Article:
2. Indianapolis: In the wake of yet another clinical dissection of an opponent by the Colts, the frothy mouthed media folks began a rather predictable campaign for Peyton Manning as the possible best QB of all time. It’s not possible yet – he needs to win at least one more title. But where this stuff used to annoy the fuck out of me, it’s now making at least a bit more sense. It doesn’t hurt Manning or the Colts at all that so far this year, the defense (14.2 PPG, 2nd overall; 295.6 YPG, 6th overall) is almost as good as the offense.
3. New Orleans: Had to downgrade the Saints one spot this week through no fault of their own simply because they didn’t play while the Colts were annihilating a division foe fighting for its season on the road. But this week’s home game against the Giants will give us a lot of insight into how good these guys really are.
4. Minnesota: Read something earlier this week by one of the more respected football writers out there that had the Vikings now ranked No. 1 based on a 38-10 win over the Rams. Yes, the Rams. Look, Favre-suckers, the Vikings are very, very good, easily tops in their division and among the best in the league. But better than the Giants and Colts? Really? And if so, is it because Favre is playing as well now as he was playing last year at this time for the Jets and not because the defense is probably the best in the NFL? Honestly?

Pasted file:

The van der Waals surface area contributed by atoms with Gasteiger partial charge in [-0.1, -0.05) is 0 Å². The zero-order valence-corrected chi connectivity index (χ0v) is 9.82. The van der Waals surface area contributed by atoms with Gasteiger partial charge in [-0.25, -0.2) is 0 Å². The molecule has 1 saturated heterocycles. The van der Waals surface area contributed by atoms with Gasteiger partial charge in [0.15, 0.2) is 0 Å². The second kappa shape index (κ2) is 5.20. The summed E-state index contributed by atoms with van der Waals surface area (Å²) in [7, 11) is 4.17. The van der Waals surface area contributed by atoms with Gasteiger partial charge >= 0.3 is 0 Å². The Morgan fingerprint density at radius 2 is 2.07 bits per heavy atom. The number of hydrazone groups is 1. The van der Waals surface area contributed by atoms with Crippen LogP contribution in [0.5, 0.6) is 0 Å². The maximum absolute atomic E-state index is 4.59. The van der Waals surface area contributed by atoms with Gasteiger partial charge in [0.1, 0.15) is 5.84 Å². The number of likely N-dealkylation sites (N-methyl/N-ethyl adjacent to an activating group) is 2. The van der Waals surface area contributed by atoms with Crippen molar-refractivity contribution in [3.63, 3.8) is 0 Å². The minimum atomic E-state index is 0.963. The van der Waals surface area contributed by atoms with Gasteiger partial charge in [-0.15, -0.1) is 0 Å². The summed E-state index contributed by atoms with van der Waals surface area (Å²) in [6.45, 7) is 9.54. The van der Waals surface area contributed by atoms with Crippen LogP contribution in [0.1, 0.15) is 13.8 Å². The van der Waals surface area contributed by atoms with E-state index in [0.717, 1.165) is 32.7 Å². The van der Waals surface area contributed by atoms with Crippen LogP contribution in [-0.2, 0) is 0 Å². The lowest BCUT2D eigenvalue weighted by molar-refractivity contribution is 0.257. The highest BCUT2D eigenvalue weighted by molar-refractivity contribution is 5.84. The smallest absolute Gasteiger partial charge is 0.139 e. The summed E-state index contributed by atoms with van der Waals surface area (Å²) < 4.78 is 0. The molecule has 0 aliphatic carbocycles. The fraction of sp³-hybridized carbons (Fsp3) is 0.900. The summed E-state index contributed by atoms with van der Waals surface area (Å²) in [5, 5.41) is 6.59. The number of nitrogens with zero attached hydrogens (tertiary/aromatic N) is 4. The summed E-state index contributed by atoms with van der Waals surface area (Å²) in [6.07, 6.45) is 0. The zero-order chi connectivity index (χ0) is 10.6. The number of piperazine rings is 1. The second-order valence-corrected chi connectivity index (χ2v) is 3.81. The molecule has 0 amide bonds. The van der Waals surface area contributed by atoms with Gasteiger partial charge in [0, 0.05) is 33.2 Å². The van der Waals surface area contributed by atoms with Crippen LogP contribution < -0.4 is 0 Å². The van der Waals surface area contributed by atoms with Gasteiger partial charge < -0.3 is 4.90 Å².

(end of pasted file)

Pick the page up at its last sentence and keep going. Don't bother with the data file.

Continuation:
5. Denver: I think it’s now safe to say that the Broncos are very much for real thanks to their systematic, second half beatdown of the Patriots. And now, their two top receivers Brandon Marshall and Eddie Royal, neither of whom did much of anything through the first four weeks, are getting hot. Watch out.
This Week’s Five Worst Teams
1. St. Louis: Kind of hard to have the Rams ahead of the Raiders here since it’s clearly not an effort issue with them, but purely a talent issue. But talent is what pays the bills most of the time and the Rams, with their 15-game losing streak and less than a touchdown per game, just don’t have much.
2. Oakland: Loved Giants linebacker Antonio Pierce’s quotes after his team crushed the Raiders last week. “We’re playing that game the other day and honestly, it felt like a scrimmage or a practice,” he told Sirius NFL Radio. “There was no vibe of trying or effort from a defensive standpoint against their offense. It was shocking to be out there in a game and get that kind of feeling.” Yep, those Raiders sure know what they’re doing, eh?
3. Tampa Bay: It’s interesting to imagine exactly what the Glazer family, owners of the Bucs, were expecting when they panicked and fired Jon Gruden, GM Bruce Allen and half their roster after last year’s December collapse in favor of a bunch of guys, led by new coach Raheem Morris, who combined probably have less experience at this level that Gruden and Allen have in their respective fuck you fingers.
4. Cleveland: I don’t care that they beat Buffalo. The Browns won 6-3, their quarterback completed a whole two passes and their best player in the game was their punter. And besides, Eric Mangini, who is now under fire for getting a rookie running back injured for the season by making him do a blocking drill without pads against a linebacker in pads, is still the coach of this mess.
5. Buffalo: On to this list with a bullet, replacing the winless Chiefs, who at least are competitive. The Bills have scored 13 points in their last three games, and committed nine, count ‘em, nine false start penalties in the loss to the Browns. What a sad, sad story.